Tyrannosaurus rex scraped the meat from the ribs of its prey in much the same way a human might gnaw on a serving of barbecued ribs, a meeting of geologists was told on Tuesday.
Bite marks on fossil bones collected in the American West showed evidence that the fearsome dinosaurs used their curving, dagger-like teeth with some dexterity to remove the meat from bones before munching on them like a modern-day dog, Daniel Hyslop of the University of Wisconsin, Madison, told a Geological Society of America meeting.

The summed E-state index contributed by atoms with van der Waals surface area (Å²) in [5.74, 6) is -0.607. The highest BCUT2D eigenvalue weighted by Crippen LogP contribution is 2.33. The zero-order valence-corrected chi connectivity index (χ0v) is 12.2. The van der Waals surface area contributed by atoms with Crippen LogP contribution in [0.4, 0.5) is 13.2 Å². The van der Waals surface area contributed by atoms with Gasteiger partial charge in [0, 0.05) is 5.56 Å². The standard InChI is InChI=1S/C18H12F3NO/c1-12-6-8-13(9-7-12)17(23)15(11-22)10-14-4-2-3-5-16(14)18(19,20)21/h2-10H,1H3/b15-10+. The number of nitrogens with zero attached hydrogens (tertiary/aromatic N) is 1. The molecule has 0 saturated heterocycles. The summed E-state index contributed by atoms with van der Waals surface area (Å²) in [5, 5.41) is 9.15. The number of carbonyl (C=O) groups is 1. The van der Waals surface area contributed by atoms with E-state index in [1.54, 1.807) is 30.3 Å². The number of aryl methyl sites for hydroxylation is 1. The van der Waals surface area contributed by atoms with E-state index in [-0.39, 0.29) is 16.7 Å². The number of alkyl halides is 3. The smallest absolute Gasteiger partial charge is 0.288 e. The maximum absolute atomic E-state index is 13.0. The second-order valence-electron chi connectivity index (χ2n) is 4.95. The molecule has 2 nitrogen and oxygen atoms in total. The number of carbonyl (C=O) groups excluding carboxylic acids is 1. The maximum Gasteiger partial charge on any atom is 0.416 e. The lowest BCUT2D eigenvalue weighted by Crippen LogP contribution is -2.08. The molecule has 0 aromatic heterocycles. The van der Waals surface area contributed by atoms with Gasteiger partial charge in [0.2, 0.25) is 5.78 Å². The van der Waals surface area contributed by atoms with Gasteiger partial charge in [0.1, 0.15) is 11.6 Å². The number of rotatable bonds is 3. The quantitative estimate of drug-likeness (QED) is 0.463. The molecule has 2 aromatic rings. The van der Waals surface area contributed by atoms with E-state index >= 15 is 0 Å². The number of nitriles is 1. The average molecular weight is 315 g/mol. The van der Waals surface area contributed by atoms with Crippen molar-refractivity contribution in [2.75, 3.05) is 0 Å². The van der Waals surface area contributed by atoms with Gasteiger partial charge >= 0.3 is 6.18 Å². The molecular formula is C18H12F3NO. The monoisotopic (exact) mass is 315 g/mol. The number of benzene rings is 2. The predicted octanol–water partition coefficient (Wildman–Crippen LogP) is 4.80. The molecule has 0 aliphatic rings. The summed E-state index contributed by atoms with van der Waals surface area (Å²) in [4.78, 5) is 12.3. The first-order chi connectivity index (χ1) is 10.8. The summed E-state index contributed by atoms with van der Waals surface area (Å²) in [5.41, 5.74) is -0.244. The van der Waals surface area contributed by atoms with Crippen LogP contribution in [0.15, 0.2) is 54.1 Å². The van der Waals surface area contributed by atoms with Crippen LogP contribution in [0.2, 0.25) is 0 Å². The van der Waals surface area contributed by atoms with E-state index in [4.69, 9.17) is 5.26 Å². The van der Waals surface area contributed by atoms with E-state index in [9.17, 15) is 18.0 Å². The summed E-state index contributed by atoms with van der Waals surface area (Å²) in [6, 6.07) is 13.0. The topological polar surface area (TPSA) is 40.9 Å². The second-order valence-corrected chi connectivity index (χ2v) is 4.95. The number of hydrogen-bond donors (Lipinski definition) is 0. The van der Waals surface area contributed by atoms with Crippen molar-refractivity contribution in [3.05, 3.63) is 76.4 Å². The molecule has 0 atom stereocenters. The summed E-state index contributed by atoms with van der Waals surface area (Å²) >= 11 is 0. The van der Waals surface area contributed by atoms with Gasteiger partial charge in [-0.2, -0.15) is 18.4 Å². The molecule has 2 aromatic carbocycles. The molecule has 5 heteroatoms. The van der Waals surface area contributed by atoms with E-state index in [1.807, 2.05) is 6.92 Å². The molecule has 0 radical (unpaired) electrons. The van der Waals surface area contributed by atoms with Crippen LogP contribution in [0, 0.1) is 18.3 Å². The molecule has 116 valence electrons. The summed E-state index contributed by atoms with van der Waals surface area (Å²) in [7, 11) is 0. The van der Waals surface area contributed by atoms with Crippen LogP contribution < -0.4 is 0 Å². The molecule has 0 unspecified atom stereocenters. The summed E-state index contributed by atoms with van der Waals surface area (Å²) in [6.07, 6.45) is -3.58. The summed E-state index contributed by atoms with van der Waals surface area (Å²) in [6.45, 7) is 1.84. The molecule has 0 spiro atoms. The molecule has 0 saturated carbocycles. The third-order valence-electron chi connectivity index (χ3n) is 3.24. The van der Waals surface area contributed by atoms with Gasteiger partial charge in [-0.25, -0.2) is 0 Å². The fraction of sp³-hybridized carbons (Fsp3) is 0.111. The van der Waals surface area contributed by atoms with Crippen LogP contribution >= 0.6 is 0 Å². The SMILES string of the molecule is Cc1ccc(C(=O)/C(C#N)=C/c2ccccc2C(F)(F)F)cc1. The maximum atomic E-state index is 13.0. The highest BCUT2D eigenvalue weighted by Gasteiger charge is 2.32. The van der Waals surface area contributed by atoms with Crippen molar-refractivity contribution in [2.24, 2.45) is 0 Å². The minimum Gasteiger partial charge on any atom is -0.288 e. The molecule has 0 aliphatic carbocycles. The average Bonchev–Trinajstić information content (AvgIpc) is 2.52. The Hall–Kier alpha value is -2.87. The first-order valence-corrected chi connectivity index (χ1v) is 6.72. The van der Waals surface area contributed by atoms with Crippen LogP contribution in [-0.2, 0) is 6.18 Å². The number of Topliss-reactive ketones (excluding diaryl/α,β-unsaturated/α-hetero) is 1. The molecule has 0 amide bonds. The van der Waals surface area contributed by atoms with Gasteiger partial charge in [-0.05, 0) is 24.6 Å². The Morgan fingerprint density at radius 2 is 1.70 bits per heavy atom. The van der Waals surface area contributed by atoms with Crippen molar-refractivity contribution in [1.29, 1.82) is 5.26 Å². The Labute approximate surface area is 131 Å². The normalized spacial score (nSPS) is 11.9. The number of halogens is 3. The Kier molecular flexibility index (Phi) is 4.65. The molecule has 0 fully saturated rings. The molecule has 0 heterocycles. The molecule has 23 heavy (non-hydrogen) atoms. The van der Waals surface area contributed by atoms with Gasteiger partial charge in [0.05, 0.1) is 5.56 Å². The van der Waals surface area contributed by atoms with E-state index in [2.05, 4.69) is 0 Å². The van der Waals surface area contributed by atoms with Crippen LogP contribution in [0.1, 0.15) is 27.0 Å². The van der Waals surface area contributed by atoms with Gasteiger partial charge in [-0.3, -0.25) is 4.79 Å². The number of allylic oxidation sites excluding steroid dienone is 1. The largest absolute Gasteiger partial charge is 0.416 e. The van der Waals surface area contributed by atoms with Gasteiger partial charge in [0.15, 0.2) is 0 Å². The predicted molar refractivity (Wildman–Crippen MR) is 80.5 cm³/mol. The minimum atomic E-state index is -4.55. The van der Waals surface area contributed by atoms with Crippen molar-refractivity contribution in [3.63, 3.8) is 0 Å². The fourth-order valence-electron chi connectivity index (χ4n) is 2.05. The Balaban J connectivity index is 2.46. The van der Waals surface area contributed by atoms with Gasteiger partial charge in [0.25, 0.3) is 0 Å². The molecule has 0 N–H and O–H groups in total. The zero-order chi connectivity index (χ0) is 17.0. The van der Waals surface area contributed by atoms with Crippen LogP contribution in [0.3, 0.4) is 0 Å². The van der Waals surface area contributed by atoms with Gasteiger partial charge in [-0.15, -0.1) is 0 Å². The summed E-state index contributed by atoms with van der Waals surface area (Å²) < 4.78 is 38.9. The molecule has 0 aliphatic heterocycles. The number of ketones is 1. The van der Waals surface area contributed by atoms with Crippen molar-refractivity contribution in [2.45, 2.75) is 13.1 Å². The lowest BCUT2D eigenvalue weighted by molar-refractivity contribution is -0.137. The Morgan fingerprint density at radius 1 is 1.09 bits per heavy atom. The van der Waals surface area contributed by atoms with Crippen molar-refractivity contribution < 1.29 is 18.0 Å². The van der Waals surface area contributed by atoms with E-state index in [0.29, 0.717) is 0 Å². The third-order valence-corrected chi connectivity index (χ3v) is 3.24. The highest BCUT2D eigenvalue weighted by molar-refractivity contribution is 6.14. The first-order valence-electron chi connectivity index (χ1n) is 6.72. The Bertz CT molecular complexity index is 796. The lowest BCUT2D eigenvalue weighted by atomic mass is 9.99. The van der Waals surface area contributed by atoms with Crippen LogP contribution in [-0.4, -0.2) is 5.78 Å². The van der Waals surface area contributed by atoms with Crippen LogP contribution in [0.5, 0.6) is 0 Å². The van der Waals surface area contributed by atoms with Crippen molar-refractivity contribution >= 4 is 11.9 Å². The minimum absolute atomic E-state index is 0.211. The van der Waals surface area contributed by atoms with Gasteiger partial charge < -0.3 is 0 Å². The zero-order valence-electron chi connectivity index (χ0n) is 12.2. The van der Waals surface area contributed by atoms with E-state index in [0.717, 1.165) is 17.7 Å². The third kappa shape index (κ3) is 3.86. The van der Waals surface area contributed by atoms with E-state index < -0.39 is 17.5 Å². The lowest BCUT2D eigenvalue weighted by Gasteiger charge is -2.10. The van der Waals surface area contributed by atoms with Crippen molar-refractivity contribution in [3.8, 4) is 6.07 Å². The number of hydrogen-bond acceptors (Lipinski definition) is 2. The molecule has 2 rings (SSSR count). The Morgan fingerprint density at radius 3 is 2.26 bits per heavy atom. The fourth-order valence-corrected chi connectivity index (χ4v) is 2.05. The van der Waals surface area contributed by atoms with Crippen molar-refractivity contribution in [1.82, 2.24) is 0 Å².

Fossilized bones contain puncture holes that exactly match the conical, serrated teeth of T. Rex, Hyslop found.
Herds of duck-billed Hadrosaurs and the horned Triceratops that roamed 65 million years ago were likely victims of the top predator. It remains unknown if T. Rex dined primarily on fresh meat or scavenged for anything, alive or dead, in its path.